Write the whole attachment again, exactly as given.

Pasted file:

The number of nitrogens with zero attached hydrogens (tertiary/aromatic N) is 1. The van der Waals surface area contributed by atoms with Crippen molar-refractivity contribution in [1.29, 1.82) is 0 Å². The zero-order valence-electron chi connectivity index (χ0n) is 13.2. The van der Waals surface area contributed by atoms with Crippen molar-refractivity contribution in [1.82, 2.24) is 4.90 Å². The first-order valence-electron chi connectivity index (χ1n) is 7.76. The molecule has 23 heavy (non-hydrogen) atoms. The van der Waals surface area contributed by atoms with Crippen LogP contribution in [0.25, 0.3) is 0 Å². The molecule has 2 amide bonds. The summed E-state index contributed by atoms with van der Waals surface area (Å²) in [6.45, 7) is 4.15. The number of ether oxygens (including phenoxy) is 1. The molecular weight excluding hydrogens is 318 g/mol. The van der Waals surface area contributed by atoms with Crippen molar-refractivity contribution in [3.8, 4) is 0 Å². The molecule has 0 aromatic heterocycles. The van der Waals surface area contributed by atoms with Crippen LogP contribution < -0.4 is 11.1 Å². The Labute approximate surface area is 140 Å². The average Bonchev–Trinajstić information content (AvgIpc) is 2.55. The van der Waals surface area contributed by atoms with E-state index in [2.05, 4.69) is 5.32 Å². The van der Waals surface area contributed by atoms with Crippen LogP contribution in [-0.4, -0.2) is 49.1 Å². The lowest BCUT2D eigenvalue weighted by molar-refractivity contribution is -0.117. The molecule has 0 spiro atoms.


The number of nitrogens with zero attached hydrogens (tertiary/aromatic N) is 1. The van der Waals surface area contributed by atoms with Crippen molar-refractivity contribution in [1.29, 1.82) is 0 Å². The zero-order valence-electron chi connectivity index (χ0n) is 13.2. The van der Waals surface area contributed by atoms with Crippen molar-refractivity contribution in [1.82, 2.24) is 4.90 Å². The first-order valence-electron chi connectivity index (χ1n) is 7.76. The molecule has 23 heavy (non-hydrogen) atoms. The van der Waals surface area contributed by atoms with Crippen LogP contribution in [0.25, 0.3) is 0 Å². The molecule has 2 amide bonds. The summed E-state index contributed by atoms with van der Waals surface area (Å²) in [6.45, 7) is 4.15. The number of ether oxygens (including phenoxy) is 1. The molecular weight excluding hydrogens is 318 g/mol. The van der Waals surface area contributed by atoms with Crippen molar-refractivity contribution in [3.8, 4) is 0 Å². The molecule has 0 aromatic heterocycles. The van der Waals surface area contributed by atoms with Crippen LogP contribution < -0.4 is 11.1 Å². The Labute approximate surface area is 140 Å². The average Bonchev–Trinajstić information content (AvgIpc) is 2.55. The van der Waals surface area contributed by atoms with E-state index in [2.05, 4.69) is 5.32 Å². The van der Waals surface area contributed by atoms with Crippen LogP contribution in [-0.4, -0.2) is 49.1 Å². The lowest BCUT2D eigenvalue weighted by molar-refractivity contribution is -0.117. The molecule has 0 spiro atoms.